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Thread: Post Office carry decided in court...

  1. #1
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    The entire District Court opinion is here.

    Code:
    Both Heller and Emerson [the 2001 Fifth Circuit case that anticipated the Heller individual rights ruling] ... make it clear that the “right to bear arms” –- albeit an individual fundamental right of all Americans secured by the Second Amendment –- is not unlimited....
    
    The Property Clause of the United States Constitution grants Congress the right to regulate federal property. It provides: “The Congress shall have the Power to dispose of and make all needful Rules and Regulations respecting the territory or other Property belonging to the United States....” 
    
    The Fifth Circuit has routinely upheld federal regulations that are designed to promote workplace and public safety on government property....
    
    Clearly, 39 C.F.R. § 232.1(1)[,] which bans possession of weapons solely on postal property is not unconstitutional as applied. Neither Heller nor Emerson involved gun control regulations banning possession of “arms” on federal property. Indeed, the Supreme Court in Heller described the District’s statute as a law that “totally bans handgun possession” extends to the home and “requires that any lawful firearm in the home be disassembled or bound by a trigger lock at all times, rendering it inoperable.
    
    The regulation at issue in this case is far more limited in application in that it (1) applies only on the confines of properly noticed postal property, (2) is sanctioned by both the Property and Postal Clauses of the U.S. Constitution and (3) falls within the Heller Court’s category and non-exhaustive list of excepted longstanding prohibitions on carrying firearms –- i.e., “sensitive places such as schools and government buildings.”
    
    Indeed, federal law (OSHA) requires employers to abate workplace hazards and encourages employers to take measures to prevent gun-related injuries. Surely, the United States Postal Service would be remiss if it failed to practice what federal law requires. 
    
    Without question, § 232.1(1) bolsters the United States Postal Service’s zero tolerance for workplace violence and is a regulation designed to maintain safety and order on postal property. 18 U.S.C. § 930 (a), which prohibits possession of dangerous weapons, serves the same purpose within federal facilities.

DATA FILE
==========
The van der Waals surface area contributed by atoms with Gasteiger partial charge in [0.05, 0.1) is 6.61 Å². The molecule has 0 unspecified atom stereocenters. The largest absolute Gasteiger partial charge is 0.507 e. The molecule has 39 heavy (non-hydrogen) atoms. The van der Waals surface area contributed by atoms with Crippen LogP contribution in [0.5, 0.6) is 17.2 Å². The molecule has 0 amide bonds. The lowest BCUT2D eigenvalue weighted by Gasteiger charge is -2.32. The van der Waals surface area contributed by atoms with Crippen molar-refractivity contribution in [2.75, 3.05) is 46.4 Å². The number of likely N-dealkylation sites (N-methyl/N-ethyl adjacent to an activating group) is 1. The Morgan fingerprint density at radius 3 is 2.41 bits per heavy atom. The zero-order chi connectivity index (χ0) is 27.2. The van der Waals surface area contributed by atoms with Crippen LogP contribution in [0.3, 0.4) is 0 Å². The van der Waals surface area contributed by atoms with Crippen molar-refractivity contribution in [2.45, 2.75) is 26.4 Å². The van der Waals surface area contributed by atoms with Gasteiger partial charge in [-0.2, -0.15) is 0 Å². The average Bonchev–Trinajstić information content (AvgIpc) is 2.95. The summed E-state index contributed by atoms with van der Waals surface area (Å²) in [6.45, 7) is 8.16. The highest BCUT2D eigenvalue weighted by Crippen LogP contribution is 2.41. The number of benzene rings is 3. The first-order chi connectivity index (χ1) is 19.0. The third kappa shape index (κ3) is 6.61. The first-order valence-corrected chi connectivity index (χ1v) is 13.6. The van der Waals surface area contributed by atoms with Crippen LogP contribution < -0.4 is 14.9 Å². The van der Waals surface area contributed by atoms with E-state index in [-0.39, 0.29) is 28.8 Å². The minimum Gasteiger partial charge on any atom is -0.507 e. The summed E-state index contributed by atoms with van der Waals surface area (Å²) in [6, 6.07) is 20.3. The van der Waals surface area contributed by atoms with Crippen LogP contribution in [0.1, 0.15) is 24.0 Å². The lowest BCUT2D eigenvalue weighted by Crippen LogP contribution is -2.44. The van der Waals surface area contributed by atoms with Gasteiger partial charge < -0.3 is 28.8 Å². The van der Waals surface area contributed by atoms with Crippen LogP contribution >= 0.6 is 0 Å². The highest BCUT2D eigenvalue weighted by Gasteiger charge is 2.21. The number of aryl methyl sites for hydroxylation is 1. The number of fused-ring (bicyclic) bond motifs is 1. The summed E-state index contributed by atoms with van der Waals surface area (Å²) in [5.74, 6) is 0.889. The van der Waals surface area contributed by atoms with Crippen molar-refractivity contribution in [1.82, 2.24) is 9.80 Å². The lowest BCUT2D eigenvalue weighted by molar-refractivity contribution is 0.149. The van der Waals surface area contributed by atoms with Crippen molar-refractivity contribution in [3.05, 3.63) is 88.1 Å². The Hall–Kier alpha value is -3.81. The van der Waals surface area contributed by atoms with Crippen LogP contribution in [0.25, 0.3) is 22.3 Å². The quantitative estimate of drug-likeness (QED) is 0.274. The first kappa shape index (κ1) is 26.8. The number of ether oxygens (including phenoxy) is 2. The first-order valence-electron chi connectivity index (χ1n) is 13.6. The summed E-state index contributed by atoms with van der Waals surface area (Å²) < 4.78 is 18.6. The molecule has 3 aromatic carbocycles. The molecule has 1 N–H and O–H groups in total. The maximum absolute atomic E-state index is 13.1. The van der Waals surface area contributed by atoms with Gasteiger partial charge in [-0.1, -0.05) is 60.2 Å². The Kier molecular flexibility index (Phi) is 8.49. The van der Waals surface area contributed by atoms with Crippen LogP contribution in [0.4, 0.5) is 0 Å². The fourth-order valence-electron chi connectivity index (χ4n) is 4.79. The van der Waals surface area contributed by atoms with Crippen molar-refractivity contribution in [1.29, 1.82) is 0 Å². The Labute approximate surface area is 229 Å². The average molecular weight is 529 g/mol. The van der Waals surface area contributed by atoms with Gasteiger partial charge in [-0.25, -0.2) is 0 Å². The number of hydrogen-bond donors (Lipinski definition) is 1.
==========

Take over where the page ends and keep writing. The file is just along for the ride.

Congress has the authority to regulate safety of the post office and its property, notwithstanding the individual right to bear arms in the home, “where the need for defense of self, family and property is most acute.”
    
    The ban at issue does not affect the right of all individuals to bear arms at home or traveling in a vehicle to and from work through high crime areas. Its reach does not extend beyond the noticed, gated confines of United States Postal Services’ property. It is narrowly tailored to effect public and workplace safety solely on postal property consistent with the Property and Postal Clauses. 
    
    Similarly, 18 U.S.C. § 930(a) criminalizes knowing possession of dangerous weapons, but only within the confines of a federal facility/building. Regulations forbidding the possession or carrying of firearms “in sensitive places” such as federal and/or postal property abound; these longstanding prohibitions have been upheld.

  2. #2
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    As a follow-up to this... it seems that this ruling goes even further than many here have considered. It has asserted that even having a gun in your car in the Post Office parking lot is illegal.

  3. #3
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    I guess we'll just have totry for a circuit split.


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  4. #4
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    Luckily there are more and more sources for postage and mailing outside of an actual post office. I haven't been to an actual post office for 3 years.
    Bob Owens @ Bearing Arms (paraphrased): "These people aren't against violence; they're very much in favor of violence. They're against armed resistance."

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    I apologize if I missed it...in which District Court was this decided?

    ETA: Eastern Louisiana. May only apply to the Fifth Circuit, then; but as noted above, I'll just go to the local Pharmacy that also has a postal drop.
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  6. #6
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    It's the 5th Circuit. The issue isn't really whether this is controlling nationwide (it's not), but expect other circuits to look to this for guidance. Also consider the benefits vs. the potential costs. A Federal felony conviction seems hardly worth saving a few dollars by going straight to the Post Office versus another venue for mailing/shipping.

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    deepdiver wrote:
    Luckily there are more and more sources for postage and mailing outside of an actual post office. I haven't been to an actual post office for 3 years.
    I do everything I can to avoid the post office. Seems every time I go to one, I have some kind of conflict (or must witness one).

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